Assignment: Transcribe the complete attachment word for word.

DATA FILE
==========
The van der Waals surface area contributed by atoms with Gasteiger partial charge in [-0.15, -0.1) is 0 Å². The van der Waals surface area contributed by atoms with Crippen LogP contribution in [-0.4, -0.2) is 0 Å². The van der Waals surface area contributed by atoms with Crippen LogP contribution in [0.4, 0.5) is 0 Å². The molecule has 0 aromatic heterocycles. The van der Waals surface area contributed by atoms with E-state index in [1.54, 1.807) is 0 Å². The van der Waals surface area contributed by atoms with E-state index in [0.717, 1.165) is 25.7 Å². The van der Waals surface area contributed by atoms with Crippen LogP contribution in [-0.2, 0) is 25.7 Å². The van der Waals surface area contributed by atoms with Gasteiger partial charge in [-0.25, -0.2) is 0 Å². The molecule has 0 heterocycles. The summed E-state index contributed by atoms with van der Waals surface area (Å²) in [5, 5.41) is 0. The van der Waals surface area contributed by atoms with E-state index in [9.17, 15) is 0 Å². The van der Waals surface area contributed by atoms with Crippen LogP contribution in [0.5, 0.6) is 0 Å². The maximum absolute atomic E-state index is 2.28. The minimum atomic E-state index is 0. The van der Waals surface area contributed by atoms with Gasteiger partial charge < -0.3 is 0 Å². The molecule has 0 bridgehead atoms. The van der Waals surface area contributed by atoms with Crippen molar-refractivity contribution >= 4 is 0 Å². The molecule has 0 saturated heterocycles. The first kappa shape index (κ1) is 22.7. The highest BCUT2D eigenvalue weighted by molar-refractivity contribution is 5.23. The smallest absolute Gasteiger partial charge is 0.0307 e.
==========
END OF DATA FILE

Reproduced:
The van der Waals surface area contributed by atoms with Gasteiger partial charge in [-0.15, -0.1) is 0 Å². The van der Waals surface area contributed by atoms with Crippen LogP contribution in [-0.4, -0.2) is 0 Å². The van der Waals surface area contributed by atoms with Crippen LogP contribution in [0.4, 0.5) is 0 Å². The molecule has 0 aromatic heterocycles. The van der Waals surface area contributed by atoms with E-state index in [1.54, 1.807) is 0 Å². The van der Waals surface area contributed by atoms with E-state index in [0.717, 1.165) is 25.7 Å². The van der Waals surface area contributed by atoms with Crippen LogP contribution in [-0.2, 0) is 25.7 Å². The van der Waals surface area contributed by atoms with Gasteiger partial charge in [-0.25, -0.2) is 0 Å². The molecule has 0 heterocycles. The summed E-state index contributed by atoms with van der Waals surface area (Å²) in [5, 5.41) is 0. The van der Waals surface area contributed by atoms with E-state index in [9.17, 15) is 0 Å². The van der Waals surface area contributed by atoms with Crippen LogP contribution in [0.5, 0.6) is 0 Å². The maximum absolute atomic E-state index is 2.28. The minimum atomic E-state index is 0. The van der Waals surface area contributed by atoms with Gasteiger partial charge < -0.3 is 0 Å². The molecule has 0 bridgehead atoms. The van der Waals surface area contributed by atoms with Crippen molar-refractivity contribution >= 4 is 0 Å². The molecule has 0 saturated heterocycles. The first kappa shape index (κ1) is 22.7. The highest BCUT2D eigenvalue weighted by molar-refractivity contribution is 5.23. The smallest absolute Gasteiger partial charge is 0.0307 e.